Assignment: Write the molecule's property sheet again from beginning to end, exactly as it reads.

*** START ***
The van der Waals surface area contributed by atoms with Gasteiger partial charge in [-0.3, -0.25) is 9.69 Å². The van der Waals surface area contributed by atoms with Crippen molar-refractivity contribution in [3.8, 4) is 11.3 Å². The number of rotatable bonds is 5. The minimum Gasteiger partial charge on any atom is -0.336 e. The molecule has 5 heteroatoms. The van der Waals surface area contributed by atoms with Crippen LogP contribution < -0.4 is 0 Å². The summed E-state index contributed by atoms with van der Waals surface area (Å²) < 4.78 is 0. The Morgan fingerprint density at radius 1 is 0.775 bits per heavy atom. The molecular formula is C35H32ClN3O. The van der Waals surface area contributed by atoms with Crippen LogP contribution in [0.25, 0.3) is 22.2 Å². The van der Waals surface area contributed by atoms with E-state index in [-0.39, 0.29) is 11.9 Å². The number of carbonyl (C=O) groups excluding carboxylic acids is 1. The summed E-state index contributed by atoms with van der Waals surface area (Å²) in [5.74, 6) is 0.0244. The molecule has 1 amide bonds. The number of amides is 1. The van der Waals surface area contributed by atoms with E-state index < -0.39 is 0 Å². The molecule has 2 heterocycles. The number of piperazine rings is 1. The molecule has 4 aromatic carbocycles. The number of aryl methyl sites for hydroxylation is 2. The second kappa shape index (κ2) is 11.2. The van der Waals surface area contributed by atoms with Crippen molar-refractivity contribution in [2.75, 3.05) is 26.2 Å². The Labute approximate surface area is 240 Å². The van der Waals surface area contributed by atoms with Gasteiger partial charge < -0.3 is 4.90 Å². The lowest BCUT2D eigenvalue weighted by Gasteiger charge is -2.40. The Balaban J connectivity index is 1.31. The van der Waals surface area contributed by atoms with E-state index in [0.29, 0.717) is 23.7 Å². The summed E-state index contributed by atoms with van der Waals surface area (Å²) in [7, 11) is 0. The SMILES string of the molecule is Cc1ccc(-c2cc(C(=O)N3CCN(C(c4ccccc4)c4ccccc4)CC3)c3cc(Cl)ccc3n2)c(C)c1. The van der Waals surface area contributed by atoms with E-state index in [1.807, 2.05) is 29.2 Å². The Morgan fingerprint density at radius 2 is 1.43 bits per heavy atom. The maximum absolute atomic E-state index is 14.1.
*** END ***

The van der Waals surface area contributed by atoms with Gasteiger partial charge in [-0.3, -0.25) is 9.69 Å². The van der Waals surface area contributed by atoms with Crippen molar-refractivity contribution in [3.8, 4) is 11.3 Å². The number of rotatable bonds is 5. The minimum Gasteiger partial charge on any atom is -0.336 e. The molecule has 5 heteroatoms. The van der Waals surface area contributed by atoms with Crippen LogP contribution < -0.4 is 0 Å². The summed E-state index contributed by atoms with van der Waals surface area (Å²) < 4.78 is 0. The Morgan fingerprint density at radius 1 is 0.775 bits per heavy atom. The molecular formula is C35H32ClN3O. The van der Waals surface area contributed by atoms with Crippen LogP contribution in [0.25, 0.3) is 22.2 Å². The van der Waals surface area contributed by atoms with E-state index in [-0.39, 0.29) is 11.9 Å². The number of carbonyl (C=O) groups excluding carboxylic acids is 1. The summed E-state index contributed by atoms with van der Waals surface area (Å²) in [5.74, 6) is 0.0244. The molecule has 1 amide bonds. The number of amides is 1. The van der Waals surface area contributed by atoms with E-state index < -0.39 is 0 Å². The molecule has 2 heterocycles. The number of piperazine rings is 1. The molecule has 4 aromatic carbocycles. The number of aryl methyl sites for hydroxylation is 2. The second kappa shape index (κ2) is 11.2. The van der Waals surface area contributed by atoms with Crippen molar-refractivity contribution in [2.75, 3.05) is 26.2 Å². The Labute approximate surface area is 240 Å². The van der Waals surface area contributed by atoms with Gasteiger partial charge < -0.3 is 4.90 Å². The lowest BCUT2D eigenvalue weighted by Gasteiger charge is -2.40. The Balaban J connectivity index is 1.31. The van der Waals surface area contributed by atoms with E-state index in [0.29, 0.717) is 23.7 Å². The summed E-state index contributed by atoms with van der Waals surface area (Å²) in [7, 11) is 0. The SMILES string of the molecule is Cc1ccc(-c2cc(C(=O)N3CCN(C(c4ccccc4)c4ccccc4)CC3)c3cc(Cl)ccc3n2)c(C)c1. The van der Waals surface area contributed by atoms with E-state index in [1.807, 2.05) is 29.2 Å². The Morgan fingerprint density at radius 2 is 1.43 bits per heavy atom. The maximum absolute atomic E-state index is 14.1.